U.S. Troops Should Not Be Sent Into Fair Fights, Dunford Says
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Defense Secretary Ash Carter testifies on the Defense Department's fiscal year 2017 budget request before the Senate Appropriations Committee's defense subcommittee as Marine Corps Gen. Joe Dunford, chairman of the Joint Chiefs of Staff, listens in during the hearing held in Washington D.C., April 27, 2016. DoD photo by Air Force Senior Master Sgt. Adrian Cadiz
The chairman of the Joint Chiefs of Staff repeated to the Senate Appropriations defense subcommittee what has become a mantra to him: he doesn’t believe the United States should ever send American service members into a fair fight.
“Rather, we have to maintain a joint force that has the capability and credibility to assure our allies and partners, deter aggression and overmatch any potential adversary,” Marine Corps Gen. Joe Dunford, who was joined by Defense Secretary Ash Carter, told the committee members.
Carter and Dunford provided testimony on Defense Department's fiscal year 2017 budget request.
Improving current capabilities, restoring full-spectrum readiness and developing leaders for the future are key to maintaining the greatest advantage the U.S. military has over any rival -- its people, the chairman said.
No Shortage of Challengers
The United States has no shortage of challengers from state adversaries to non-traditional foes. The five challenges the Defense Department’s fiscal year 2017 budget request focuses on are Russia, China, Iran, North Korea and violent extremism.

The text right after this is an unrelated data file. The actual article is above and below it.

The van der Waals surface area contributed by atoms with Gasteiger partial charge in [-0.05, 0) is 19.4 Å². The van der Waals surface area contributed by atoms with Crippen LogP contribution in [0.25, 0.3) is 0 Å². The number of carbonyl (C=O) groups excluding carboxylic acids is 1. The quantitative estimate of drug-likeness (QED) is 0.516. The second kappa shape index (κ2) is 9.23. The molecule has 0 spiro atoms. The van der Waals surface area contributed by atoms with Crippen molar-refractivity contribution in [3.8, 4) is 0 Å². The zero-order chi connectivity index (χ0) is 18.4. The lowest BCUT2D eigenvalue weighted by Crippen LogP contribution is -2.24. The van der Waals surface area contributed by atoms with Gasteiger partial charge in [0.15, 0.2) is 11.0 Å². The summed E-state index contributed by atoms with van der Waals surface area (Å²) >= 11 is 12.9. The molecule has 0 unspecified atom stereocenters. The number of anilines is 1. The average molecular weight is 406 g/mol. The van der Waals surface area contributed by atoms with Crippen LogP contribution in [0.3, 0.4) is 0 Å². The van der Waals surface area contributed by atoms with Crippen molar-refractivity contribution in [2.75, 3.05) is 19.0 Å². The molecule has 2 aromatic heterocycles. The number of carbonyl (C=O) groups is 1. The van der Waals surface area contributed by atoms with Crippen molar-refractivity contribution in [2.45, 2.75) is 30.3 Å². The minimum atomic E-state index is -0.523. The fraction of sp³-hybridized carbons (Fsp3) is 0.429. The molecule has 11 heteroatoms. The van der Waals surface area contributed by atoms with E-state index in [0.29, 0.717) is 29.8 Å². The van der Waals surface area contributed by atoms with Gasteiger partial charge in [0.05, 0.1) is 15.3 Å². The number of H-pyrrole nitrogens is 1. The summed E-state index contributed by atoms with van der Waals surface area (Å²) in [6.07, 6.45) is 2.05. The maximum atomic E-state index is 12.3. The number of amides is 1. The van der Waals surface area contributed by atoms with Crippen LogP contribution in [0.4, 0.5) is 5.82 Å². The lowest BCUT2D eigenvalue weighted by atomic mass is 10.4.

Russia, China, North Korea and Iran continue to invest in military capabilities that look for the soft spot in American defenses, Dunford said. “They are also advancing their interests through competition with a military dimension that falls short of traditional armed conflict and the threshold for a traditional military response,” he said.
The actions of Russia in Ukraine, China in the South China Sea and Iran throughout the Middle East are examples of the challenges the DoD must address, he said.
But the Islamic State of Iraq and the Levant and al-Qaida still pose dangers to the homeland, the American people and friends, allies and partners, the general said. “Given the opportunity, such extremist groups would fundamentally change our way of life,” he said.
Added to these challenges is the priority to modernize the nuclear capabilities of the United States, Dunford said.
The nuclear triad underpins deterrence in the world, but new domains also must be considered, the chairman said. Space and cyberspace are now realms of combat, and the nation must develop and maintain credible capabilities in these realms as well, he said.
Underlying all these threats is the reality of the fiscal environment, Dunford added.
“Despite partial relief from Congress on sequester-level funding, the department has absorbed $800 billion in cuts and faces an additional $100 billion of sequestration-induced risk through fiscal 2021,” he said. “Absorbing significant cuts over the past five years has resulted in our under-investing in critical capabilities. Unless we reverse sequestration, we will be unable to execute the current defense strategy.”
Overall, he told the senators, DoD’s FY 17 budget request “puts us on the right trajectory, but it will require your support to ensure the joint force has the depth, flexibility, readiness and responsiveness that ensures our men and women will never face a fair fight.”
But, the chairman warned, a bow wave of requirements lie ahead, including those tied to the Ohio-class submarine replacement program, continued cyber and space investment programs and the B-21 long-range bomber program.
(Follow Jim Garamone on Twitter: @GaramoneDoDNews)